Pepsi reported earnings of $1.66 versus $1.49 expected. Revenue was $18.09 billion versus $17.23 billion expected. Sales grew 5.3%. Frito-Lay and Quaker Foods grew 6%. Specifically, Cheetos and Doritos propped up the Frito-Lay division and macaroni and cheese had double digit growth in the Quaker Foods segment. Beverages were up 3%, with Bubly and Lipton tea rising double digits as well. Gatorade, Bubly, and Mountain Dew Zero Sugar brought in over a billion in sales. Guidance was in line, at growth of 4%. Shares were up 1%.

Bed Bath & Beyond, Inc. (BBBY)

Bed Bath & Beyond reported its first quarter of growth in 4 years due to the spike in e-commerce as a result of the COVID pandemic. Earnings were 50 cents versus a loss of -23 cents expected. Revenue of $2.7 billion also beat estimates. Same store sales were up 6% vs a -2.1% decline expected. Digital sales were up 89%. Through a partnership of Shipt and Instacart they have announced same day delivery. It is a flat fee of $5 on orders over $39. The company has innovated their online platform very quickly and has gained momentum while some competitors have filed for bankruptcy. Shares were up 16%.

Portfolio Models

In portfolios, we continue to invest in an equal weighted index. With the S&P just 6% off all-time highs, the underperformance of RSP is attractive, providing an upside in a scenario where COVID affected industries finally recover. Additionally, an allocation to RSP allows us to reduce our exposure to the heavy concentration at the top of the index. The top five stocks represent over 20% of the index. We also believe our exposure in USMV, the low volatility ETF, provides some stability leading into the election. This is another underperformer relative to the S&P, down -3% year to date. When volatility spikes, this allocation will outperform the index and add defense to our portfolios.

Fixed Income

Week-over-week, US rates drifted higher, with the 10-year US Treasury yield rising 5bps to 0.69%.  Conversely, global rates fell through the week as economic data showed signs of slowing growth and inflation.  10-year Japanese Government Bonds dipped back to a negative yield and the yield on a 10-year German Bund dropped 2bp to a -0.54% yield.  Overall, bond markets continue to track the economic situation much more closely than stocks.  Bond markets are telling investors that growth will be absent for some time, and the risks of inflation are extremely low.  We believe the bond markets are correct.

As overall market volatility has increased, credit spreads have widened. It should come as no surprise that higher quality bonds are outperforming lower quality. Over the past month, spreads on investment grade credit have generally widened 5-10bps. High yield, on the other hand, has widened 47bps during September. In the near term, we think this creates a buying opportunity in the BB high yield market, and we were adding to our portfolios over the week.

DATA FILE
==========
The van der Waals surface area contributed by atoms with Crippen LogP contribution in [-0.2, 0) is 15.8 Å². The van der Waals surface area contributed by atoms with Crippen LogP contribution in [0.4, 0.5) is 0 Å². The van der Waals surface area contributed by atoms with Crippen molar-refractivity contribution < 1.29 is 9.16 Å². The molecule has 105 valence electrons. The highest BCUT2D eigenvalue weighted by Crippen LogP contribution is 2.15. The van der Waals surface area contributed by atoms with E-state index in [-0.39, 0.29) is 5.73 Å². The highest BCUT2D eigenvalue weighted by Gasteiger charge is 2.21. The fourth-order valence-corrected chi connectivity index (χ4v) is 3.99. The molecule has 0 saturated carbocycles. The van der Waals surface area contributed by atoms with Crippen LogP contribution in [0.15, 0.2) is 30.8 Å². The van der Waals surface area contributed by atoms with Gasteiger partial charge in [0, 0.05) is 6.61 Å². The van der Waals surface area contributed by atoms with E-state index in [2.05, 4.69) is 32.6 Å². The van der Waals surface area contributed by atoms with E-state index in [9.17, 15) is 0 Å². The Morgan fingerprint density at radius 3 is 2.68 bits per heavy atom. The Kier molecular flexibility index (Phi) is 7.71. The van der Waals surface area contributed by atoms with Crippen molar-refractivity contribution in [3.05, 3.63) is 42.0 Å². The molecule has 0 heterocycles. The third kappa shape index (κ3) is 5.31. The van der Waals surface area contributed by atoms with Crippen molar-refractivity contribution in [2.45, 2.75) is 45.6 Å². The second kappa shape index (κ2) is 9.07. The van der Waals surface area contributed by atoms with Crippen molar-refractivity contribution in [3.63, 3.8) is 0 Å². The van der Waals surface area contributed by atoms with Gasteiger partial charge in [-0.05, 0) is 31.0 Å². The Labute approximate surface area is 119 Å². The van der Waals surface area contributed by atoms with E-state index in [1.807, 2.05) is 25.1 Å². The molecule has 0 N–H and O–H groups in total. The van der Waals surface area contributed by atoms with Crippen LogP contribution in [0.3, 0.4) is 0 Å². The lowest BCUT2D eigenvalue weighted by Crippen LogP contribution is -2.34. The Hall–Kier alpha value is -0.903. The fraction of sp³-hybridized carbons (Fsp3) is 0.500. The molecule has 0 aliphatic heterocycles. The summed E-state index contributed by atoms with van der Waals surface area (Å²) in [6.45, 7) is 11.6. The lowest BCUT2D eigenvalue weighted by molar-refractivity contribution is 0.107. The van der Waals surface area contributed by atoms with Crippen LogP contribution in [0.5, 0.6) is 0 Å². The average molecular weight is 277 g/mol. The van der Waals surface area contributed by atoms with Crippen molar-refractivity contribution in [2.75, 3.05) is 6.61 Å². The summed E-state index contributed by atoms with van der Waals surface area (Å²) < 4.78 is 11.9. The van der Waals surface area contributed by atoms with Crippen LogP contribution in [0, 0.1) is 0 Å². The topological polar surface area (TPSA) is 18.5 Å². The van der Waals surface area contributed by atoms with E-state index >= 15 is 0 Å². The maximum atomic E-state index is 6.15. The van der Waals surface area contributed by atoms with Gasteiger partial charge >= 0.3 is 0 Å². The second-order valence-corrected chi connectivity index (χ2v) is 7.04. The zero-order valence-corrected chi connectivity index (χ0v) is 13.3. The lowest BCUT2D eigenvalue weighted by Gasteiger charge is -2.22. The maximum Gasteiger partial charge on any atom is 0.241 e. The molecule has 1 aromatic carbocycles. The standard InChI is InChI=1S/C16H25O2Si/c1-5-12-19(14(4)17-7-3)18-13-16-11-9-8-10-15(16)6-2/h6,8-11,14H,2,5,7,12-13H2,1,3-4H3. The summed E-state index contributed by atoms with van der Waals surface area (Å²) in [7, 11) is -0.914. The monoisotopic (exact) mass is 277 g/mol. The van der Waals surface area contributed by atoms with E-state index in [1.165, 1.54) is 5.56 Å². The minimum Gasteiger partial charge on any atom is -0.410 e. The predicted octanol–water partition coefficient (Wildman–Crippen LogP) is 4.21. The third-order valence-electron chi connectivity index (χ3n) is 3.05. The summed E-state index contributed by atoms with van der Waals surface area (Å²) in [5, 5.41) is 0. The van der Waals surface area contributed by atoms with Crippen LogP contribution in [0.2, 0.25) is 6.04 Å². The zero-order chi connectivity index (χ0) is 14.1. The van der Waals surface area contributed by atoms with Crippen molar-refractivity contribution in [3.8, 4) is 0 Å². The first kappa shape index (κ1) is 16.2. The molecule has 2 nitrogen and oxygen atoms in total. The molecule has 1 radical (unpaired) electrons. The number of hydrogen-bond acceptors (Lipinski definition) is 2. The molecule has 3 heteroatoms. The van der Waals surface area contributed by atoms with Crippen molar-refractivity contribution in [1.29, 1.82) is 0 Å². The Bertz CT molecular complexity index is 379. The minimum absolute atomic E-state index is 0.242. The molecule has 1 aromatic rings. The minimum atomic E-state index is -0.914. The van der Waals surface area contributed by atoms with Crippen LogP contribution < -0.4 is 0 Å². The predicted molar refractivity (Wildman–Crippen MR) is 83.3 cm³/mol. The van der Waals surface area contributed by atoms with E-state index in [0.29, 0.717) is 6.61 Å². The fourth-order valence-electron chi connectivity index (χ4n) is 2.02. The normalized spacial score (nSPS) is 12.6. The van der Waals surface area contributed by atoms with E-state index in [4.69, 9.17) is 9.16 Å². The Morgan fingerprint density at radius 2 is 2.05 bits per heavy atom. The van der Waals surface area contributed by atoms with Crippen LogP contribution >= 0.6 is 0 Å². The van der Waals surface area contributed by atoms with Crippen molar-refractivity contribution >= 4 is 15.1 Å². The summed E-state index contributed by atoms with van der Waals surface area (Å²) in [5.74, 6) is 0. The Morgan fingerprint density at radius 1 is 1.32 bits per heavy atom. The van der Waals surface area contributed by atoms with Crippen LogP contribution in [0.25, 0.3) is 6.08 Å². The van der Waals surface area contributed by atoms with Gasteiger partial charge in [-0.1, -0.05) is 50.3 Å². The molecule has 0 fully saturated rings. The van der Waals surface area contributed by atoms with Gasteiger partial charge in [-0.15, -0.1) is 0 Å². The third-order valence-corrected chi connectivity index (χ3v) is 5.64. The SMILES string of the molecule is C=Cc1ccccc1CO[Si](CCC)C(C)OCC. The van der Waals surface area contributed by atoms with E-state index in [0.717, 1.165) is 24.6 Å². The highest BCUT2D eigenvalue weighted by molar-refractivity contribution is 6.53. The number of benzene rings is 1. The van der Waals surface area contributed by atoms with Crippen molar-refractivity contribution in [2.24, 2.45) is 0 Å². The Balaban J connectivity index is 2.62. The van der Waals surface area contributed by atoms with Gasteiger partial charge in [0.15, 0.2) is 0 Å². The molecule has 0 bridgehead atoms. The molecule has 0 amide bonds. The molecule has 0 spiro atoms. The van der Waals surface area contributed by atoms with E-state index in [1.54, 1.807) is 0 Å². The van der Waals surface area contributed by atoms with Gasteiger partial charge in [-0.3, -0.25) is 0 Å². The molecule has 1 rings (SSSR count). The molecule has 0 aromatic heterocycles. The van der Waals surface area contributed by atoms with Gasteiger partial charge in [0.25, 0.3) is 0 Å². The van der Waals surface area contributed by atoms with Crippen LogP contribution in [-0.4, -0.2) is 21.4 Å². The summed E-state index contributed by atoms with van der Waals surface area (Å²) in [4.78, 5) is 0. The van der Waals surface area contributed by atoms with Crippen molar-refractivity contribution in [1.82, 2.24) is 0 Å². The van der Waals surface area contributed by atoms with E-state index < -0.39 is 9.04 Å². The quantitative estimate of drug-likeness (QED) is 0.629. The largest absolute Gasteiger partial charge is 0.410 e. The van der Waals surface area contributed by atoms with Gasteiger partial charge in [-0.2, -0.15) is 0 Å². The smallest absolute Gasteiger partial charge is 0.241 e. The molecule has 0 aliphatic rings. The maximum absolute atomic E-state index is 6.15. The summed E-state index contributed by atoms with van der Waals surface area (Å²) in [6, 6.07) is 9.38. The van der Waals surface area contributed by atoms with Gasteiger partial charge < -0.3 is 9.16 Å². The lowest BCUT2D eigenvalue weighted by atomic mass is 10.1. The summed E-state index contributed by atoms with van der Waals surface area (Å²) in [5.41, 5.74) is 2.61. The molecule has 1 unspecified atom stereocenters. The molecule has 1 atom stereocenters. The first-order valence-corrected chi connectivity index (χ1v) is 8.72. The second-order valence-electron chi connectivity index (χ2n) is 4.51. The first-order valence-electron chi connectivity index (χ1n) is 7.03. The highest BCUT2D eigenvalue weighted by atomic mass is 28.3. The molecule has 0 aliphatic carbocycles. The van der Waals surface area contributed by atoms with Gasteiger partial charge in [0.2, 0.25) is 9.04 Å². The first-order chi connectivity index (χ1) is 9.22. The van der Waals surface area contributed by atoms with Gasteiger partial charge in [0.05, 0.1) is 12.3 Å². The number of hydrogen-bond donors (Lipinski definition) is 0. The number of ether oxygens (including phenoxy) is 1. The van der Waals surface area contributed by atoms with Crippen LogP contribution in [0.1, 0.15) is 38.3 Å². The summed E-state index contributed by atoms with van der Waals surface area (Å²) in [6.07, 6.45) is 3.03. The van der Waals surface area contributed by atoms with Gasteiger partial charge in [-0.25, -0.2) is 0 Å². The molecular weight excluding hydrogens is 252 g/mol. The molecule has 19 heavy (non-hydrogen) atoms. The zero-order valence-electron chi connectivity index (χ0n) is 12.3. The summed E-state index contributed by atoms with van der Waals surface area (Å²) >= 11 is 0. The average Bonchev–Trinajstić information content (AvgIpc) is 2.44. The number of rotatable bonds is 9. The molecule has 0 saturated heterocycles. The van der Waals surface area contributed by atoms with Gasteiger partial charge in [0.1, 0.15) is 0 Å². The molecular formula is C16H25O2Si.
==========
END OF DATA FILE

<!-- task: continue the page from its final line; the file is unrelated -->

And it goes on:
We still believe volatility will remain elevated through the remainder of the year. November elections, the potential for a contested election, and uncertainty over a second stimulus package will make investors shy away from adding to risk. Bond markets traditionally begin to slow going into the end of the year, decreasing liquidity. We believe that liquidity will disappear even sooner this year, with a significant number of traders still working from home. This could add to market volatility if headline risk creates sellers in a market with no bid.  Due to these factors, we will begin shifting portfolios even more towards increased quality in order to build defense and dry powder to be used in the case that markets dislocate.

This report is published solely for informational purposes and is not to be construed as specific tax, legal or investment advice.  Views should not be considered a recommendation to buy or sell nor should they be relied upon as investment advice.  It does not constitute a personal recommendation or take into account the particular investment objectives, financial situations, or needs of individual investors.  Information contained in this report is current as of the date of publication and has been obtained from third party sources believed to be reliable.  WCM does not warrant or make any representation regarding the use or results of the information contained herein in terms of its correctness, accuracy, timeliness, reliability, or otherwise, and does not accept any responsibility for any loss or damage that results from its use.  You should assume that Winthrop Capital Management has a financial interest in one or more of the positions discussed.  Past performance is not a guide to future performance, future returns are not guaranteed, and a loss of original capital may occur.  Winthrop Capital Management has no obligation to provide recipients hereof with updates or changes to such data. 

 © 2020 Winthrop Capital Management